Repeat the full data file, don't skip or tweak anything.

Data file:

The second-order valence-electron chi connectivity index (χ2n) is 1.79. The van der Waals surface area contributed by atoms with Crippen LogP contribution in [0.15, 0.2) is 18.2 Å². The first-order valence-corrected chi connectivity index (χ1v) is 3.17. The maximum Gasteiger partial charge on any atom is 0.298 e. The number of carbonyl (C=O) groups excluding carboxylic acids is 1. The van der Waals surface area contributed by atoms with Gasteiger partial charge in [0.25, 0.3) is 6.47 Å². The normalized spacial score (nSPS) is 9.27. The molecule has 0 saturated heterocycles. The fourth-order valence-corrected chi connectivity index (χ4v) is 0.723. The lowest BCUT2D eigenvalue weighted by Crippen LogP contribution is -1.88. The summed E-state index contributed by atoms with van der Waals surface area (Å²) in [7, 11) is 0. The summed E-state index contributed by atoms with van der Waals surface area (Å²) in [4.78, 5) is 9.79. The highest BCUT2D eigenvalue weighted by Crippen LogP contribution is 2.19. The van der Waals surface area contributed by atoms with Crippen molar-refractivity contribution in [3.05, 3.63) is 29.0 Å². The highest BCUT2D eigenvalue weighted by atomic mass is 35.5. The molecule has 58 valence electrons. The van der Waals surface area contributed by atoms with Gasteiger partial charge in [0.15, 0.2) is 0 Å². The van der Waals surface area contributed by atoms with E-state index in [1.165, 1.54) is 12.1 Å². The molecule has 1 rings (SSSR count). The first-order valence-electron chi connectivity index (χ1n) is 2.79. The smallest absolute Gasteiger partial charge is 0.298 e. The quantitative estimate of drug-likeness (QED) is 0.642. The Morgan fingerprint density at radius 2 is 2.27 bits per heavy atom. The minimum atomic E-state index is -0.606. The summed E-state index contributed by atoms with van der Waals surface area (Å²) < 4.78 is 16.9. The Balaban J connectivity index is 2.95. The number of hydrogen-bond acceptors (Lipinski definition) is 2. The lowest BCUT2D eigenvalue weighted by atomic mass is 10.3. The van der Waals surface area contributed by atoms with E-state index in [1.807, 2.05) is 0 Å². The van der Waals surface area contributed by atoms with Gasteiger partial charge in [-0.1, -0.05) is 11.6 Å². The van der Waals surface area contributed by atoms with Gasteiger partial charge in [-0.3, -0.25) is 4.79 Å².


The second-order valence-electron chi connectivity index (χ2n) is 1.79. The van der Waals surface area contributed by atoms with Crippen LogP contribution in [0.15, 0.2) is 18.2 Å². The first-order valence-corrected chi connectivity index (χ1v) is 3.17. The maximum Gasteiger partial charge on any atom is 0.298 e. The number of carbonyl (C=O) groups excluding carboxylic acids is 1. The van der Waals surface area contributed by atoms with Gasteiger partial charge in [0.25, 0.3) is 6.47 Å². The normalized spacial score (nSPS) is 9.27. The molecule has 0 saturated heterocycles. The fourth-order valence-corrected chi connectivity index (χ4v) is 0.723. The lowest BCUT2D eigenvalue weighted by Crippen LogP contribution is -1.88. The summed E-state index contributed by atoms with van der Waals surface area (Å²) in [7, 11) is 0. The summed E-state index contributed by atoms with van der Waals surface area (Å²) in [4.78, 5) is 9.79. The highest BCUT2D eigenvalue weighted by Crippen LogP contribution is 2.19. The van der Waals surface area contributed by atoms with Crippen molar-refractivity contribution in [3.05, 3.63) is 29.0 Å². The highest BCUT2D eigenvalue weighted by atomic mass is 35.5. The molecule has 58 valence electrons. The van der Waals surface area contributed by atoms with Gasteiger partial charge in [0.15, 0.2) is 0 Å². The van der Waals surface area contributed by atoms with E-state index in [1.165, 1.54) is 12.1 Å². The molecule has 1 rings (SSSR count). The first-order valence-electron chi connectivity index (χ1n) is 2.79. The smallest absolute Gasteiger partial charge is 0.298 e. The quantitative estimate of drug-likeness (QED) is 0.642. The Morgan fingerprint density at radius 2 is 2.27 bits per heavy atom. The minimum atomic E-state index is -0.606. The summed E-state index contributed by atoms with van der Waals surface area (Å²) < 4.78 is 16.9. The Balaban J connectivity index is 2.95. The number of hydrogen-bond acceptors (Lipinski definition) is 2. The lowest BCUT2D eigenvalue weighted by atomic mass is 10.3. The van der Waals surface area contributed by atoms with E-state index in [1.807, 2.05) is 0 Å². The van der Waals surface area contributed by atoms with Gasteiger partial charge in [-0.1, -0.05) is 11.6 Å². The van der Waals surface area contributed by atoms with Gasteiger partial charge in [-0.3, -0.25) is 4.79 Å².